First-principle calculation: Insight for Material
First-principle calculation is the method which of calculating physical, chemical or electrical properties by using quantum mechanics based on only basic information of a material. In the field of battery research, first principles calculations are used, such as predicting the operating voltage at which ions are intercalated or visualizing the ion diffusion path. Through this method, it is possible to quickly derive a material having a desired characteristic, thereby reducing time and cost expenses.
▶ Calculated structures of end-member phases.
(J. Kim et al,, Chem. Mater. 2018, 30, 3683.)
▶ Na diffusion and related calculation in a-FePO4
(J. Kim et al., Energy Environ. Sci. 2015, 8, 540..)
Lithium-ion battery: Best energy storage system
Environmental issues such as the depletion of fossil fuels and the fine dust pollution problem have driven the demand for ecofriendly and sustainable energy storage systems such as rechargeable batteries. Currently, lithium-ion batteries (LIBs) are widely used as the main power source in applications ranging from portable electronics to grid-scale energy storage systems because of their high energy density and satisfactory cycle life. In addition, the recent shift from internal combustion engines to electric vehicles (EVs) has accelerated the demand for high energy-density LIBs.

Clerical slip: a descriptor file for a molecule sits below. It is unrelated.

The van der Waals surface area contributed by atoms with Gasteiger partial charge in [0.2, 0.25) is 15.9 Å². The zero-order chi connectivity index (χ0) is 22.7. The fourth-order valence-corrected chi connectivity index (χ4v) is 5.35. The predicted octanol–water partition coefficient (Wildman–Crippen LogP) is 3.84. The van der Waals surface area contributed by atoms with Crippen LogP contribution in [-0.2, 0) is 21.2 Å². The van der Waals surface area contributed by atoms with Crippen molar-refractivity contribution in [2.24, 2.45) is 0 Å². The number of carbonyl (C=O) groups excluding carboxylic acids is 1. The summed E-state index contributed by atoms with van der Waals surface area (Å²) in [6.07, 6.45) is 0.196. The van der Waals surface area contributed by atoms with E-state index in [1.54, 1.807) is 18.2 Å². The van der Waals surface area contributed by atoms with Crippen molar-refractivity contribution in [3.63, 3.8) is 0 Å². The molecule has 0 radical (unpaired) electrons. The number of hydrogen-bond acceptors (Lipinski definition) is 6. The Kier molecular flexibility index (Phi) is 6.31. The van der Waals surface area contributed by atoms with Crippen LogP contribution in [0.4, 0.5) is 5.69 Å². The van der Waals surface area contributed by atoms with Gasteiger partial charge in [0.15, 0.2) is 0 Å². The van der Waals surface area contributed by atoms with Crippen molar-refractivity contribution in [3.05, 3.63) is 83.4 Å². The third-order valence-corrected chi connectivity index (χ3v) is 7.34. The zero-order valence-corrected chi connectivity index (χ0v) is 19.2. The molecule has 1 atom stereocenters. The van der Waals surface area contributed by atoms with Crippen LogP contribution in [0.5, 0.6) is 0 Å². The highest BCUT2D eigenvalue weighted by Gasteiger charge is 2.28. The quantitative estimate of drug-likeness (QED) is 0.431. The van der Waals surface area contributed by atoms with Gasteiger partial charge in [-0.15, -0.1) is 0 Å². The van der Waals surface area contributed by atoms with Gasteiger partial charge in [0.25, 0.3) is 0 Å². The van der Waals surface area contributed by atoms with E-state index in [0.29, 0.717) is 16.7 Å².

Alternatives to LIB for grid-scale energy storage system
: Low-cost Na & K Ion Batteries
Recently, sodium-ion batteries (SIBs) have been considered one of the promising alternatives to LIBs because of the virtually unlimited Na resources and their analogous reaction mechanism to LIBs based on the de/intercalation of mobile alkali ions in the structure.
And potassium-ion batteries (KIBs) also have attracted particular attention as promising alternatives to LIBs because of the abundance of global potassium resources and the lower standard redox potential of potassium compared with that of other metallic elements (Eº(Li/Li+ ): 3.04 V; Eº(K/K+ ): 2.93 V; Eº(Na/Na+ ): 2.71 V; vs. the standard hydrogen electrode (SHE)).